As people recognized these constraints, alignment between departments, interlock and collaboration became the mantras and drumbeats of the early 21st century. It’s critical that engineering, product and solution teams align with peers in marketing and sales. Sales and marketing functions must align with one another, and a smooth handoff to customer support and professional services teams to ensure high NPS scores is critical. But as these functions evolve, one might wonder, what is the value of remaining so autonomous? Why do we need to have internal “contracts” and service-level agreements between professionals working for the same team?

Rather than think outside the box, let’s abandon the box – and all of the internal compartments and dividers – and imagine a new model. Organizing around our internal and external relationships instead of internal functions might result in seeing several relevant areas:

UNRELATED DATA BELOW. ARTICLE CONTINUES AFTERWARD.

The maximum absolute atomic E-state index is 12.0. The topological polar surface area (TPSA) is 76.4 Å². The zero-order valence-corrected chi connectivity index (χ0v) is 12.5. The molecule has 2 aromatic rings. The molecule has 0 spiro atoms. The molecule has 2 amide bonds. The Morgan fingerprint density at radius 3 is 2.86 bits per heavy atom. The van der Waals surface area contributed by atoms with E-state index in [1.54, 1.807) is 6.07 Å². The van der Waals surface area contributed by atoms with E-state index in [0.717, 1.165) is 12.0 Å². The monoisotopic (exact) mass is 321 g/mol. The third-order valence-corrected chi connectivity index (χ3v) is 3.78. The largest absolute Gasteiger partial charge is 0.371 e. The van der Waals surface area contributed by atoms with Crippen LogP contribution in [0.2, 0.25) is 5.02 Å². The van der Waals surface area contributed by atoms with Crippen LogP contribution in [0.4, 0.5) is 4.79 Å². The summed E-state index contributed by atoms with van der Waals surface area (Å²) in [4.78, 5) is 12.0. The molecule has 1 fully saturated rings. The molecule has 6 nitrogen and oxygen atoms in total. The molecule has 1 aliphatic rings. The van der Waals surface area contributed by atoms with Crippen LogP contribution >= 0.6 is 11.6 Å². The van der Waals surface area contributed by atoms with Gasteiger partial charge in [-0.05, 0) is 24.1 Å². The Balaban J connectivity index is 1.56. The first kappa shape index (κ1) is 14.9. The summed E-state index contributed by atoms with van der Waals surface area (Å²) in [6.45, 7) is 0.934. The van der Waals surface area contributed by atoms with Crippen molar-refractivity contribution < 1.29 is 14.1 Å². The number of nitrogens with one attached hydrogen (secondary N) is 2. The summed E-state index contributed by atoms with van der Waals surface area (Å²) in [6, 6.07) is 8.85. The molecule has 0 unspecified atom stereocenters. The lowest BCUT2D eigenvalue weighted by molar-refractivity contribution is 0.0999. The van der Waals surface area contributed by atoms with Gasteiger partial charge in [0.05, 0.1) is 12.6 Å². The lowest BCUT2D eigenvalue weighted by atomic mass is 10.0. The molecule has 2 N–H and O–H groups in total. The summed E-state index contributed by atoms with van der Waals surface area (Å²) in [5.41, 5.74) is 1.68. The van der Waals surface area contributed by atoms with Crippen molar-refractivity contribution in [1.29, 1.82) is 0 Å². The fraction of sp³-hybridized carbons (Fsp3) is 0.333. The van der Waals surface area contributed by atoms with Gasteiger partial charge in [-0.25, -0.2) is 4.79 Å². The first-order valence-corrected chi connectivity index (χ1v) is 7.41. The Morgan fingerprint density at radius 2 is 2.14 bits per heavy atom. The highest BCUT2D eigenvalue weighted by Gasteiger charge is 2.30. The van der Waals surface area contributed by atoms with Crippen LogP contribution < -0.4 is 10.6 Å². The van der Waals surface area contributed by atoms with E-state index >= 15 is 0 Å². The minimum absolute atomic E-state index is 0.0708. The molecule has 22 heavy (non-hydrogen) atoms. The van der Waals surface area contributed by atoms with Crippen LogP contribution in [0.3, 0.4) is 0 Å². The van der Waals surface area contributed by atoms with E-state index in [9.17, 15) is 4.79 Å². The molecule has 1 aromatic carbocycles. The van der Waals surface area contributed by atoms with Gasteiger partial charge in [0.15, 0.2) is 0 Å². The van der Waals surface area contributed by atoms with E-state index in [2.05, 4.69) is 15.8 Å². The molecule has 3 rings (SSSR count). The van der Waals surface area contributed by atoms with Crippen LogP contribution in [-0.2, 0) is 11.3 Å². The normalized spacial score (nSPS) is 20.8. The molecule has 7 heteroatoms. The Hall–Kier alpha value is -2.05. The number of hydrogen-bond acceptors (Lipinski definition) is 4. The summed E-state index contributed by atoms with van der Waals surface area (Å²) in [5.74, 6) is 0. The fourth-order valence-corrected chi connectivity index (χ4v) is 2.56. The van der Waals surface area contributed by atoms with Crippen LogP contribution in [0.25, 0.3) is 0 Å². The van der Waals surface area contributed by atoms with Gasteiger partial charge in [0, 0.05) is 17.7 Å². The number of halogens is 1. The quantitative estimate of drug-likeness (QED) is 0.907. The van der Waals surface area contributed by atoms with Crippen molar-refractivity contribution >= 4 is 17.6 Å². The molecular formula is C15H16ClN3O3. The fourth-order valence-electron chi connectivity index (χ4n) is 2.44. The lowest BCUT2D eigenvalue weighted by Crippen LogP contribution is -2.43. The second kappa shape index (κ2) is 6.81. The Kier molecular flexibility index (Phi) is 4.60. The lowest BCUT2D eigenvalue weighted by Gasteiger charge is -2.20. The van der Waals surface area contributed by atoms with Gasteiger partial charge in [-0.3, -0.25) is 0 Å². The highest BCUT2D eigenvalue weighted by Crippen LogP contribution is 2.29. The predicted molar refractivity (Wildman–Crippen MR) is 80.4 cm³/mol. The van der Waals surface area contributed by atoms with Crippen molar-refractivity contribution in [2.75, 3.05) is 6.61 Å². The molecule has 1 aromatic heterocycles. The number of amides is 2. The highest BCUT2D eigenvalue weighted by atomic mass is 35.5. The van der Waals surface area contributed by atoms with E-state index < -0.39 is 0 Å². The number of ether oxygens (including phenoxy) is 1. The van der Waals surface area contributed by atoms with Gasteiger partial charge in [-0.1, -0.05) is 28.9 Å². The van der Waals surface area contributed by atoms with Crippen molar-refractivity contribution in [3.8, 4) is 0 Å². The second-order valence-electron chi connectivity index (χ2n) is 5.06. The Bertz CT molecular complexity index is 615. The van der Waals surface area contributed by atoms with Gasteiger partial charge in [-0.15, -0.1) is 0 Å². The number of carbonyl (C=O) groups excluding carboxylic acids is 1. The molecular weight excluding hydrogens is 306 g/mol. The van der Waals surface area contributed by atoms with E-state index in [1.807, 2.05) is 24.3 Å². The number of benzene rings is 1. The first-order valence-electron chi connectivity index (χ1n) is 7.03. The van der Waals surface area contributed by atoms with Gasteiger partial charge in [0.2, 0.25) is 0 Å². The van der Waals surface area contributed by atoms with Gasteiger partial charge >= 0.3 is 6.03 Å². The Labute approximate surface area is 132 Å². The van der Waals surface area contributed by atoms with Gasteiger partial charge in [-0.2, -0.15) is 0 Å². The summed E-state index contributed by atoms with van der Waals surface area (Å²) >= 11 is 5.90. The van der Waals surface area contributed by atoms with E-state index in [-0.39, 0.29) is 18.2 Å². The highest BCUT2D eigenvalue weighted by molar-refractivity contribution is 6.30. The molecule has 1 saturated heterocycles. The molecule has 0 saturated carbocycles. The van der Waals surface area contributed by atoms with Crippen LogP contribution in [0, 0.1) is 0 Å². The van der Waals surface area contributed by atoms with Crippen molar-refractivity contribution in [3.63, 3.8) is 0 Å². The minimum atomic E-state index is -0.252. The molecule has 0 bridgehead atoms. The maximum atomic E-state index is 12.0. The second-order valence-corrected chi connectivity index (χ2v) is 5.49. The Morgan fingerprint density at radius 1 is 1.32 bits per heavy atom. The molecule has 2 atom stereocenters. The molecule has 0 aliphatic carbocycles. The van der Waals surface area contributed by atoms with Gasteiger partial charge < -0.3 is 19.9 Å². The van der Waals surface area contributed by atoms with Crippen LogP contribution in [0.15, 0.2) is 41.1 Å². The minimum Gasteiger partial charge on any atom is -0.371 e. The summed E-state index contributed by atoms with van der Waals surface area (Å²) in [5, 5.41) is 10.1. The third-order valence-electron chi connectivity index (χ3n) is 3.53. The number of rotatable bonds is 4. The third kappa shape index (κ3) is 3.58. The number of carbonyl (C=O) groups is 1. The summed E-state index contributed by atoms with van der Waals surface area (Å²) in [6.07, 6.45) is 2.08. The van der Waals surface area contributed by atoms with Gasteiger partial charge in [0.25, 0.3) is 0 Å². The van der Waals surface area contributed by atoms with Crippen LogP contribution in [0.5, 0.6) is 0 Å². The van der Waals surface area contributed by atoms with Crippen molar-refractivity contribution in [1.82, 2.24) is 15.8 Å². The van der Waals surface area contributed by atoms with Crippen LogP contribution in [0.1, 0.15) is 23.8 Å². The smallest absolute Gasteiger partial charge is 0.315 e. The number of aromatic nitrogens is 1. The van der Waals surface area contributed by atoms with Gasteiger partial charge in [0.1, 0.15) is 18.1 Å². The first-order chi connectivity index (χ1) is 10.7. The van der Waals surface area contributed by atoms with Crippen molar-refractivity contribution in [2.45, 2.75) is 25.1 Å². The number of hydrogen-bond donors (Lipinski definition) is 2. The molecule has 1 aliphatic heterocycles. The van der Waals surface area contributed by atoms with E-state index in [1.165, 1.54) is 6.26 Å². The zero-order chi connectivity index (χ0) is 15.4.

• Messaging. What value do we bring, and what commitment do we have to our customers and partners – from initial contact through evolving patterns of adoption, operationalization and implementation, and optimization of outcomes? The message must be understood and embraced by everyone in the enterprise, from ideation and design teams to those driving awareness, sustaining revenue and providing services to fulfill the promise of the brand. Messaging is not just a marketing creation, but a holistic, value-rich representation of who we are as an organization, who we are designed to connect with and how we inspire the people with whom we partner.